Intel to Bring 64-bit Processors into Mobile PCs

Semiconductor Giant Goes AMD Route

by Anton Shilov
02/18/2004 | 04:43 PM

Intel Corporation said during a keynote at Intel Developer Forum that it is preparing microprocessors with 64-bit extension technology for mobile computers. The chips will certainly not be available in the short term, but by introducing notebook chips with 64-bit capabilities Intel will repeat AMD’s initiative to offer 64-bit microprocessors for servers, workstations, desktops and laptops.

 

Intel confirmed today that its Pentium 4 E (Prescott) processors will get 64-bit extension technology enabled in mid-year for 1P workstations, but remained tight-lipped on its mobile 64-bit CPUs.

“We have not gotten to that level of detail on PC clients so far,” an Intel’s spokesperson said.

In addition to actual 64-bit processors Intel will need to build supporting infrastructure for such chips, e.g., chipsets.

As reported earlier, the company’s Prescott micro-architecture already sports 64-bit capabilities. Remembering that there are Intel Pentium 4 E processors slated for launch later this year, we may anticipate that Intel will eventually enable the 64-bit support by the core as well as by the infrastructure. This would be the most cost-effective choice of adding 64-bit functionality to portable, but not really mobile computers.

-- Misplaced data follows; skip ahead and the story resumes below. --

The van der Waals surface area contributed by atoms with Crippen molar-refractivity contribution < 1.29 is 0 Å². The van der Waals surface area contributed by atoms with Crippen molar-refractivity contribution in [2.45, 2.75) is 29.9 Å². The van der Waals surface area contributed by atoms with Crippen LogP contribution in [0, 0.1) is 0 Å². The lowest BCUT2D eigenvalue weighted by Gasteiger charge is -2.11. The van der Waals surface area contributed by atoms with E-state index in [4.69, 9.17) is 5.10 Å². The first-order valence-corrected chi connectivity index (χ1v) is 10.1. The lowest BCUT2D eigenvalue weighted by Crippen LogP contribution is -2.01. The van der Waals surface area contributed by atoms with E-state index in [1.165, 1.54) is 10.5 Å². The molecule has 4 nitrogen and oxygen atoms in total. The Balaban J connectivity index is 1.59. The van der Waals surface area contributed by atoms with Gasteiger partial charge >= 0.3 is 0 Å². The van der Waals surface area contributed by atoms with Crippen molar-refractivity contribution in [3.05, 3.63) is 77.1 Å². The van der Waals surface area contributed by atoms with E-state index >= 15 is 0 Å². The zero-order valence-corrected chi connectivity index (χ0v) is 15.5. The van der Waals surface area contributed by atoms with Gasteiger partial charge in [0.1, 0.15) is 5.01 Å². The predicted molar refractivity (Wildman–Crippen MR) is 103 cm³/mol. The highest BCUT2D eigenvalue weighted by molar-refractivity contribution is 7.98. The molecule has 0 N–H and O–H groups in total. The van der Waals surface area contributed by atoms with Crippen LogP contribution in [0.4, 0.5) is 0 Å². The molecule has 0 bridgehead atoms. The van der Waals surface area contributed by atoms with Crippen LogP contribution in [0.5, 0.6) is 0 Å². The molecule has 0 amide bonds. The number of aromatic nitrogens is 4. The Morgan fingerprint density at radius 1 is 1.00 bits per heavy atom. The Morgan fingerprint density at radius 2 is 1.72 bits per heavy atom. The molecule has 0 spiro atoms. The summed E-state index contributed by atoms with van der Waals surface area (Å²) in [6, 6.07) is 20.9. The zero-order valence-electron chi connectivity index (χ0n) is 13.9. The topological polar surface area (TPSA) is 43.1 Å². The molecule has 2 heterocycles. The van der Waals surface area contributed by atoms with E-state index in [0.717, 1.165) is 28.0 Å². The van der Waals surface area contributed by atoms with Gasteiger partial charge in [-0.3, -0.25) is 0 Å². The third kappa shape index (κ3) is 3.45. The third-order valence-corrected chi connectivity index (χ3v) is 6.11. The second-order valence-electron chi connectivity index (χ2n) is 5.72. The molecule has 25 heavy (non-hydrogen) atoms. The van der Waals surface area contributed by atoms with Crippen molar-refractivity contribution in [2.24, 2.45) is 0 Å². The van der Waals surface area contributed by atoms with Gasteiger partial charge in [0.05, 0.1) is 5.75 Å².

Another processor lineup Intel has in its roadmap is Pentium M products tailored specifically for mobile needs and that does not have much in common with NetBurst architecture – the base for the Pentium 4 central processing units. Theoretically, Intel may incorporate its 64-bit enhancements into “non-NetBurst” processors too, but the question is whether there is any real need for 64-bits in thin and light notebooks.

Since high performance and additional computing functionality is generally expected from desktop replacement laptops, it is more logical to wait for Intel to announce a flavour of Mobile Pentium 4 E processor with 64-bit extension technology enabled.

AMD targets its Mobile Athlon 64 processors as well as DTR Athlon 64 processors for powerful notebook computers. For thin-and-light laptops it offers special versions of its 32-bit Athlon XP CPUs.